FoodCanned fruitsBoiled
Alcoholic beveragesFruitFermented
Prunus armeniaca L., E, EE25344ChabacanoFoodFruitRaw
OrnamentalWhole plantPlanted in private gardens
Prunus domestica L., E, EE25345CirueloFoodFruitRaw
Prunus persica (L.) Batsch, E, EE25150DuraznoFoodFruitRaw
OrnamentalWhole plantPlanted in private gardens
Purshia plicata (D.Don) Henr., N, EE25460Rosa de castillaMedicinal (gastrointestinal system), diarrheaLeavesBoiled, drink the solution
Rosa montezumae Humb. & Bonpl. ex Redout & Thory, N, EE25461RosaOrnamentalWhole plantPlanted in private gardens
Casimiroa pringlei (S. Wats.) Engl., N, EE25342ManguitoOrnamentalWhole plantPlanted in public and private gardens
Citrus limon (L.) Osbeck, E, EE25404LimónFoodFruitRaw
Medicinal (respiratory system), cough, chest pain, throat painLeaves and fruit juiceBoiled, drink the solution
OrnamentalWhole plantPlanted in private gardens
Citrus sinensis (L.) Osbeck, E, EE25341NaranjaFoodFruitRaw
Medicinal (respiratory system), cough, chest pain, throat painLeaves and fruit peel and fruit juiceBoiled, drink the solution
OrnamentalWhole plantPlanted in public and private gardens
Helietta parvifolia (A. Gray) Benth., N, EE25215BarretaOrnamentalWhole plantPlanted in public and private gardens
ConstructionWoodDried, piles and columns for houses, fences (very durable wood)
OrnamentalWhole plantPlanted in public and private gardens
Ruta graveolens L., E, EE25221RudaMedicinal (respiratory system), coldLeaves and stemsBoiled
Zanthoxylum fagara (L.) Sarg., N, EE25247ColimaConstructionWoodDried, piles and columns for houses
Medicinal (respiratory system), asthmaLeavesBoiled, drink the solution
Medicinal (skeletal-muscular system), arthritisLeavesBoiled, drink the solution
Populus mexicana Wesm. Ex DC., N, EE25248Álamo, chopoOrnamentalWhole plantPlanted in public and private gardens
Salix nigra Marshall, N, EE25462SauceOrnamentalWhole plantPlanted in public and private gardens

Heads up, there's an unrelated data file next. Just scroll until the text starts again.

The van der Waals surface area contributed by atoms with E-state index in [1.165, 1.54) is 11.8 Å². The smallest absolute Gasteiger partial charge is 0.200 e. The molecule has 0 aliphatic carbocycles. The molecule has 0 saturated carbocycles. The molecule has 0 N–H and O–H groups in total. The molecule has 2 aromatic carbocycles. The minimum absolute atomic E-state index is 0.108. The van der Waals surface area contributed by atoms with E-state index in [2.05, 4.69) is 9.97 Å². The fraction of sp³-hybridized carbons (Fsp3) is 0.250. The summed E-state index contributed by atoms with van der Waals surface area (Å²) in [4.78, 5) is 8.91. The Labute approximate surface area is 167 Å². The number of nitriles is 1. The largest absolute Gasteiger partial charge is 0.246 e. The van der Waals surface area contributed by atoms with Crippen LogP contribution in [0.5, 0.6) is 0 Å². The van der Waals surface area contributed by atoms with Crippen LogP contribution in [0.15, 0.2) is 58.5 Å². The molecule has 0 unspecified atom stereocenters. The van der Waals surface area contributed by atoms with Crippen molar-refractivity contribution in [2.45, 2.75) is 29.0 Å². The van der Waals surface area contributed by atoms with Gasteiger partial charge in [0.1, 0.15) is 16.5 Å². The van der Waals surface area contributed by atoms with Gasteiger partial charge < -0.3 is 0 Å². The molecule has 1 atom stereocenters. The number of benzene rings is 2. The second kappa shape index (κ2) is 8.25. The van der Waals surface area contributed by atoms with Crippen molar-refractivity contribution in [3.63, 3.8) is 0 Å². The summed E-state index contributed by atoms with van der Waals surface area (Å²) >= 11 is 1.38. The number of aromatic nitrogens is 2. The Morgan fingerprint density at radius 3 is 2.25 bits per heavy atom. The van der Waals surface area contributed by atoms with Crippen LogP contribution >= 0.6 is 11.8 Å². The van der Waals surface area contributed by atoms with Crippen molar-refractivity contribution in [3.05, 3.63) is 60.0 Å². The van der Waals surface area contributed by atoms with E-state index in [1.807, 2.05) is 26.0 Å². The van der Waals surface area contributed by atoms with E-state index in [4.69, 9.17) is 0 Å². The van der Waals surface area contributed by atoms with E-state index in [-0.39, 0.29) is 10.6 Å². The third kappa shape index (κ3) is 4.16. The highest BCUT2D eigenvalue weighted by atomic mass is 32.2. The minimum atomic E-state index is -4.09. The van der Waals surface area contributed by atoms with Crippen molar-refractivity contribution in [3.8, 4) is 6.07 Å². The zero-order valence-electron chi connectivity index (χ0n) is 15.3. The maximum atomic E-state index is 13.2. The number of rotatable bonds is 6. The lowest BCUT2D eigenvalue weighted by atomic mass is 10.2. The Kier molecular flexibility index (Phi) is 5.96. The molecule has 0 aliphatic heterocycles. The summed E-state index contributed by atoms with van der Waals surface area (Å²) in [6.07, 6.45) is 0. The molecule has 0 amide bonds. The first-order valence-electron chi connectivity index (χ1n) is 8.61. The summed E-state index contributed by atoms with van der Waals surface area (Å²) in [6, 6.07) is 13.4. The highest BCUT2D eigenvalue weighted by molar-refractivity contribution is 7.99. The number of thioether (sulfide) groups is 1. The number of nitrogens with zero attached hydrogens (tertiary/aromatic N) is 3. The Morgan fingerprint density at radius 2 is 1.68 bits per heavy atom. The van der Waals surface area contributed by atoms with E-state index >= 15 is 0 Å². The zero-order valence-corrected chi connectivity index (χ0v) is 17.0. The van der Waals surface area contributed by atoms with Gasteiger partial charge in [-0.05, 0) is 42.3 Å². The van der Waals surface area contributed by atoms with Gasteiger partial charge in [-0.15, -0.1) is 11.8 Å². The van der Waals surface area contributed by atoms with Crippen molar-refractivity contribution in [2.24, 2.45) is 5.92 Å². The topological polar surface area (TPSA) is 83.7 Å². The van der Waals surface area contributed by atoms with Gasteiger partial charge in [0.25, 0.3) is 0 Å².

Koelreuteria paniculata Laxm., E, EE25238AlfombrillaOrnamentalWhole plantPlanted in private gardens
Leucophyllum frutescens (Berland.) I. M. Johnst., N, EE25161CenizoMedicinal (endocrine system), hepatitisWhole plantCut into pieces, boiled, drink and take a bath with the solution
OrnamentalWhole plantPlanted in public and private gardens
Religious ritesBranches and leavesPart of the floral bouquets used in prayers and pilgrimages
Capsicum annum var. glabriusculum (Dunal) Heiser & Pickersgill, N, EE25217Chile piquín, chile quipínFood (condiment)FruitRaw
OrnamentalWhole plantPlanted in public and private gardens
Medicinal (respiratory system), cough, phlegmFruit (milled)Liquefied in water, drink (very spicy drink)
Capsicum annum var. glabriusculum (Dunal) Heiser & Pickersgill, N, EE25217bChile japonésFood (condiment)FruitRaw
OrnamentalWhole plantPlanted in public and private gardens
Capsicum annum var. glabriusculum (Dunal) Heiser & Pickersgill, N, EE25217cChile morrónFood (condiment)FruitRaw
Capsicum annum var. glabriusculum (Dunal) Heiser & Pickersgill, N, EE25217dChile jalapeñoFood (condiment)FruitRaw
Capsicum annum var. glabriusculum (Dunal) Heiser & Pickersgill, N, EE25217eChile serranoFood (condiment)FruitRaw
Medicinal (respiratory system), cough, phlegmFruit (milled)Liquefied in water, drink (very spicy drink)
Datura stramonium L., N, EE25339ToloacheFalling in loveLeaves and seedsLeaves (boiled in water, drink the solution), seeds (raw, chew and swallow)
Lycopersicon esculentum Mill., E, EE25403TomateFoodFruitRaw or cooked with other foods
Medicinal (skeletal-muscular system), muscular painFruitRaw, pulp, use as cataplasm
Physalis philadelphica Lam., N, EE25260Tomate de fresadillaFoodFruitMixed with other foods, broths, sauces and stews
Solanum ovigerum Dunal, E, EE25463HuevitosOrnamental, by its fruits (egg-like)Whole plantPlanted in private gardens
Solanum tuberosum L., E, EE25464PapaFoodRootMixed with other foods, broths, sauces and stews
Turnera diffusa Willd. ex Schult., N, EE25340Damiana, hierba del venadoMedicinal (genitourinary system)Leaves, stems and inflorescencesBoiled in water, drink the solution
ForageWhole plantRaw
Urtica dioica L., N, EE25402HiedraMedicinal (blood system), purify the blood Whole plantBoiled in water, drink the solution
Lippia graveloens Kunth, N, EE25400OréganoFood (condiment)LeavesDried, added to different foods, broths and stews
Verbena canescens Kunth, N, EE25401VerbenaMedicinal (nervous system), insomniaLeaves and stemsBoiled in water, drink solution and bathe with the solution